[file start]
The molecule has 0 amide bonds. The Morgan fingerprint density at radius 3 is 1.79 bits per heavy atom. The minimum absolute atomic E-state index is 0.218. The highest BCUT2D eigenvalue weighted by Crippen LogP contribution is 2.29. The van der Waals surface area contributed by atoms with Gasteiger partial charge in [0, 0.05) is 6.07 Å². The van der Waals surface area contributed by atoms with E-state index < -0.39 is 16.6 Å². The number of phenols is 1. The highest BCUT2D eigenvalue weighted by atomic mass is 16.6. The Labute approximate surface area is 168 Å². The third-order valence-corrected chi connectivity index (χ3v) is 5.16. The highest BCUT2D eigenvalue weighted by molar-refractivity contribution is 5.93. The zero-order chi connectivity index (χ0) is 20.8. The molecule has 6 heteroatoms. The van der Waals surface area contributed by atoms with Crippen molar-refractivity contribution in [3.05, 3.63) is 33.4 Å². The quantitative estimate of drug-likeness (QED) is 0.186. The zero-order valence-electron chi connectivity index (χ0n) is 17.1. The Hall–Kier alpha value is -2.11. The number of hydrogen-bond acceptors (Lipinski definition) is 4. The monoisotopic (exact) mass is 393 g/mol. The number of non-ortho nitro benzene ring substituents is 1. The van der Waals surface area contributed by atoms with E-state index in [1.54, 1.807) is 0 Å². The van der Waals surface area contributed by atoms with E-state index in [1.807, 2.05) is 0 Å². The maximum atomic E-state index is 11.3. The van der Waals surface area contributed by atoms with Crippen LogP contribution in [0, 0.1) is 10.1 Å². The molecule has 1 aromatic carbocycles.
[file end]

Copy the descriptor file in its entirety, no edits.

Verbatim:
The molecule has 0 amide bonds. The Morgan fingerprint density at radius 3 is 1.79 bits per heavy atom. The minimum absolute atomic E-state index is 0.218. The highest BCUT2D eigenvalue weighted by Crippen LogP contribution is 2.29. The van der Waals surface area contributed by atoms with Gasteiger partial charge in [0, 0.05) is 6.07 Å². The van der Waals surface area contributed by atoms with E-state index < -0.39 is 16.6 Å². The number of phenols is 1. The highest BCUT2D eigenvalue weighted by atomic mass is 16.6. The Labute approximate surface area is 168 Å². The third-order valence-corrected chi connectivity index (χ3v) is 5.16. The highest BCUT2D eigenvalue weighted by molar-refractivity contribution is 5.93. The zero-order chi connectivity index (χ0) is 20.8. The molecule has 6 heteroatoms. The van der Waals surface area contributed by atoms with Crippen molar-refractivity contribution in [3.05, 3.63) is 33.4 Å². The quantitative estimate of drug-likeness (QED) is 0.186. The zero-order valence-electron chi connectivity index (χ0n) is 17.1. The Hall–Kier alpha value is -2.11. The number of hydrogen-bond acceptors (Lipinski definition) is 4. The monoisotopic (exact) mass is 393 g/mol. The number of non-ortho nitro benzene ring substituents is 1. The van der Waals surface area contributed by atoms with E-state index in [1.54, 1.807) is 0 Å². The van der Waals surface area contributed by atoms with E-state index in [1.807, 2.05) is 0 Å². The maximum atomic E-state index is 11.3. The van der Waals surface area contributed by atoms with Crippen LogP contribution in [0, 0.1) is 10.1 Å². The molecule has 1 aromatic carbocycles.